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Minimum Database Permissions Required for SqlDependency

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22 Mar 2006CPOL2 min read 179.4K   994   70   30
This article explains how to give a user the minimum rights required for SqlDependency to work


.NET 2.0 has a cool new feature called SqlDependency which provides a mechanism to notify an application when a cache is invalidated. We're not going to go explain the use of this technology in this article because there are plenty of good resources already available like this one. This article is going to show you what minimum rights a SQL Server 2005 user should have for SqlDependency to work. Sushil Cordia has a blog on MSDN that describes most of these rights, but I have noticed that this blog doesn't list all rights required. Hence, this article.

Using the Code

There are two pieces of code that accompany this article. The first is a SQL Script that sets the necessary permissions; the other is a C# console application that uses SqlDependency to watch for changes in a specific table.

My original idea was to create two roles in SQL Server that have all the permissions required to run SQLDependency; one role that has all the permissions to start the SqlDependency listener and the other that has the permissions required to subscribe for changes. However, I have noticed that this is not possible. The problem with having only two roles is that the users that are members of these roles will belong to the dbo-schema. This causes problems when trying to run SqlDependency.Start because this method attempts to create a queue in the schema of the user and it doesn't have sufficient rights to do so. Therefore, the solution mentioned in this article creates these two roles containing the required permissions, but you should also make sure that the user that starts SqlDependency has its own schema of which it is the owner.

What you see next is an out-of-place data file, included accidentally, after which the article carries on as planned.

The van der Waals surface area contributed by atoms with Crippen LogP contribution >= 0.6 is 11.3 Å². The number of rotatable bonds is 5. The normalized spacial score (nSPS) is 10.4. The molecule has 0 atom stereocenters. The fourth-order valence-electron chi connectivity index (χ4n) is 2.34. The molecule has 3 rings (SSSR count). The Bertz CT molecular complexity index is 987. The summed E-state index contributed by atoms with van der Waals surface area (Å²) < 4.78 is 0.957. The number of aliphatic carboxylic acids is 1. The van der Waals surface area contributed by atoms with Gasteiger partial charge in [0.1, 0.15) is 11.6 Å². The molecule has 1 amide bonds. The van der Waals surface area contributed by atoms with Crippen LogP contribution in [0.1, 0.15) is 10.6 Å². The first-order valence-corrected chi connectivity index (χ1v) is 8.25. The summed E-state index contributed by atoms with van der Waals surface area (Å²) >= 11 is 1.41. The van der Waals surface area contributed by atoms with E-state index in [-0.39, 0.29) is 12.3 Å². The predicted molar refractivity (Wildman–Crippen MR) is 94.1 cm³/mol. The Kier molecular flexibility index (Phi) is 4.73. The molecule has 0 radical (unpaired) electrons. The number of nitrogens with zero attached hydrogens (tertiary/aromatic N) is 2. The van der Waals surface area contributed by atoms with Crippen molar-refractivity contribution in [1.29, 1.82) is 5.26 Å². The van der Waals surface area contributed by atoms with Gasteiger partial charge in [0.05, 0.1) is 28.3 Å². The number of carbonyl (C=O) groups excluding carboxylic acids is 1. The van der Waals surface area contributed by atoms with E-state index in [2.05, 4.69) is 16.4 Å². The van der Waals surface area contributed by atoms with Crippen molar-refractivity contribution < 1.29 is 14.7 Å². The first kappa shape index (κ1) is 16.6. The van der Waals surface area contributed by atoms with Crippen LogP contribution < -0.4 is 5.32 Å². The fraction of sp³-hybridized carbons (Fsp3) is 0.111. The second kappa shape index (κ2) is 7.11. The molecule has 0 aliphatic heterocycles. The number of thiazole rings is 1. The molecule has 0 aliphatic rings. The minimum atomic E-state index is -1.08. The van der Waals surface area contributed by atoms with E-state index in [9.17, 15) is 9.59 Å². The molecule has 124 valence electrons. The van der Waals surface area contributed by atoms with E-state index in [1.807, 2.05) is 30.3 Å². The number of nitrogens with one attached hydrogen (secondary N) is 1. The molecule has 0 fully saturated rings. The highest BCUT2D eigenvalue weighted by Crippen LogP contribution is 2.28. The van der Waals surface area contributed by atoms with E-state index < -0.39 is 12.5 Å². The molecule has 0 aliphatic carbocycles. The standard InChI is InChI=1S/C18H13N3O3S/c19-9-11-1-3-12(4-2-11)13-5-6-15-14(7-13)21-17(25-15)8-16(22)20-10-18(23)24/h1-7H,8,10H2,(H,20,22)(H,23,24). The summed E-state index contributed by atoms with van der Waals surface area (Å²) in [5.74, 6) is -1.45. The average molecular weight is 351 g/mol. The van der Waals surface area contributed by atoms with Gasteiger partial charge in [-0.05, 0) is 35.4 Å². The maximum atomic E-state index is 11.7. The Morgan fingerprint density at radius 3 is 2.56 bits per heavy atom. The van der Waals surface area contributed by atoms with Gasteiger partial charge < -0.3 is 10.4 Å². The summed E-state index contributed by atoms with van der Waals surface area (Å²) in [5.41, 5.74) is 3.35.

The following is the SQL Script that does the following:

  • Creates a test database called SqlDependencyTest
  • Creates a user called startUser which is a user that will have sufficient rights to call SqlDependency.Start
  • Creates a user called subscribeUser which is a user that will have sufficient rights to subscribe for change notifications
  • Creates a role called sql_dependency_starter that has some permissions set that gives all the members of this role sufficient rights to run SqlDependency.Start
  • Creates a role called sql_dependency_subscriber that has some permissions set that gives all the members of this role sufficient rights to subscribe for notifications.
USE master

-- Cleaning up before we start
IF  EXISTS (SELECT name FROM sys.databases WHERE name = N'SqlDependencyTest')
DROP DATABASE [SqlDependencyTest]
IF  EXISTS (SELECT * FROM sys.server_principals WHERE name = N'startUser')
DROP LOGIN [startUser]
IF  EXISTS (SELECT * FROM sys.server_principals WHERE name = N'subscribeUser')
DROP LOGIN [subscribeUser]

-- Creating a database
CREATE DATABASE [SqlDependencyTest]

-- Ensuring that Service Broker is enabled 

-- Creating users
CREATE LOGIN [startUser] WITH PASSWORD=N'startUser', 
CREATE LOGIN [subscribeUser] WITH PASSWORD=N'subscribeUser', 
            DEFAULT_DATABASE=[SqlDependencyTest], CHECK_EXPIRATION=OFF, 

-- Switching to our database
use [SqlDependencyTest]

-- Creating a table. All changes made to the contents of this table will be
-- monitored.
CREATE TABLE Users (ID int, Name nvarchar(50))

 * Creating the users in this database
 * We're going to create two users. One called startUser. This is the user 
 * that is going to have sufficient rights to run SqlDependency.Start.
 * The other user is called subscribeUser, and this is the user that is 
 * going to actually register for changes on the Users-table created earlier.
 * Technically, you're not obligated to make two different users naturally, 
 * but I did here anyway to make sure that I know the minimal rights required
 * for both operations
 * Pay attention to the fact that the startUser-user has a default schema set.
 * This is critical for SqlDependency.Start to work. Below is explained why.
CREATE USER [startUser] FOR LOGIN [startUser] 
CREATE USER [subscribeUser] FOR LOGIN [subscribeUser]

 * Creating the schema
 * It is vital that we create a schema specifically for startUser and that we
 * make this user the owner of this schema. We also need to make sure that 
 * the default schema of this user is set to this new schema (we have done 
 * this earlier)
 * If we wouldn't do this, then SqlDependency.Start would attempt to create 
 * some queues and stored procedures in the user's default schema which is
 * dbo. This would fail since startUser does not have sufficient rights to